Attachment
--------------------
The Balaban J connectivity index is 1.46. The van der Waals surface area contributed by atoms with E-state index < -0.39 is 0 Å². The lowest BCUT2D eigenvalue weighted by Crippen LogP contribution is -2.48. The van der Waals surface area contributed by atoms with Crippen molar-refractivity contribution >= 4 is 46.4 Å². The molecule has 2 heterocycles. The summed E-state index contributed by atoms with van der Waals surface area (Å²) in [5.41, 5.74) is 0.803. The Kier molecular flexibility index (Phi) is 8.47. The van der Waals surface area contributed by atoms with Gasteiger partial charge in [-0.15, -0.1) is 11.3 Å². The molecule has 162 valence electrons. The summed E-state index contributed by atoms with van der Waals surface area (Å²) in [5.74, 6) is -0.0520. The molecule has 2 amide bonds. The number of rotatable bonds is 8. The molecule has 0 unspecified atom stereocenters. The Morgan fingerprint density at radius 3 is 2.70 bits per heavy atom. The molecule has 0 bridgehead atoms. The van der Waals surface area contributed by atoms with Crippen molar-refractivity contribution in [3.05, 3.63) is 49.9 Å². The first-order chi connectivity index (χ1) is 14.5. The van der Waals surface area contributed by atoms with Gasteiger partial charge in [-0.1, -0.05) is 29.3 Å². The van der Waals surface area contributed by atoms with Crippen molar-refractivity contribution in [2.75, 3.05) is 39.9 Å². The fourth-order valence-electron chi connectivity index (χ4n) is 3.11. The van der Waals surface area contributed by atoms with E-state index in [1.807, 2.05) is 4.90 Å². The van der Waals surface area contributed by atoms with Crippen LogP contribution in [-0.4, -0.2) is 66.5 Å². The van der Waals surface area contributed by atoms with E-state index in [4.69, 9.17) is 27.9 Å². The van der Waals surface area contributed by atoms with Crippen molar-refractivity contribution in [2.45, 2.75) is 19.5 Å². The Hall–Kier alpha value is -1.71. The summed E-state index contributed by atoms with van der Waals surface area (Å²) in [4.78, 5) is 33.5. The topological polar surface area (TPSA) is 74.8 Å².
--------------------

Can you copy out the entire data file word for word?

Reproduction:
The Balaban J connectivity index is 1.46. The van der Waals surface area contributed by atoms with E-state index < -0.39 is 0 Å². The lowest BCUT2D eigenvalue weighted by Crippen LogP contribution is -2.48. The van der Waals surface area contributed by atoms with Crippen molar-refractivity contribution >= 4 is 46.4 Å². The molecule has 2 heterocycles. The summed E-state index contributed by atoms with van der Waals surface area (Å²) in [5.41, 5.74) is 0.803. The Kier molecular flexibility index (Phi) is 8.47. The van der Waals surface area contributed by atoms with Gasteiger partial charge in [-0.15, -0.1) is 11.3 Å². The molecule has 162 valence electrons. The summed E-state index contributed by atoms with van der Waals surface area (Å²) in [5.74, 6) is -0.0520. The molecule has 2 amide bonds. The number of rotatable bonds is 8. The molecule has 0 unspecified atom stereocenters. The Morgan fingerprint density at radius 3 is 2.70 bits per heavy atom. The molecule has 0 bridgehead atoms. The van der Waals surface area contributed by atoms with Crippen molar-refractivity contribution in [3.05, 3.63) is 49.9 Å². The first-order chi connectivity index (χ1) is 14.5. The van der Waals surface area contributed by atoms with Gasteiger partial charge in [-0.1, -0.05) is 29.3 Å². The van der Waals surface area contributed by atoms with Crippen molar-refractivity contribution in [2.75, 3.05) is 39.9 Å². The fourth-order valence-electron chi connectivity index (χ4n) is 3.11. The van der Waals surface area contributed by atoms with E-state index in [1.807, 2.05) is 4.90 Å². The van der Waals surface area contributed by atoms with Crippen LogP contribution in [-0.4, -0.2) is 66.5 Å². The van der Waals surface area contributed by atoms with E-state index in [4.69, 9.17) is 27.9 Å². The van der Waals surface area contributed by atoms with Crippen molar-refractivity contribution in [2.45, 2.75) is 19.5 Å². The Hall–Kier alpha value is -1.71. The summed E-state index contributed by atoms with van der Waals surface area (Å²) in [4.78, 5) is 33.5. The topological polar surface area (TPSA) is 74.8 Å².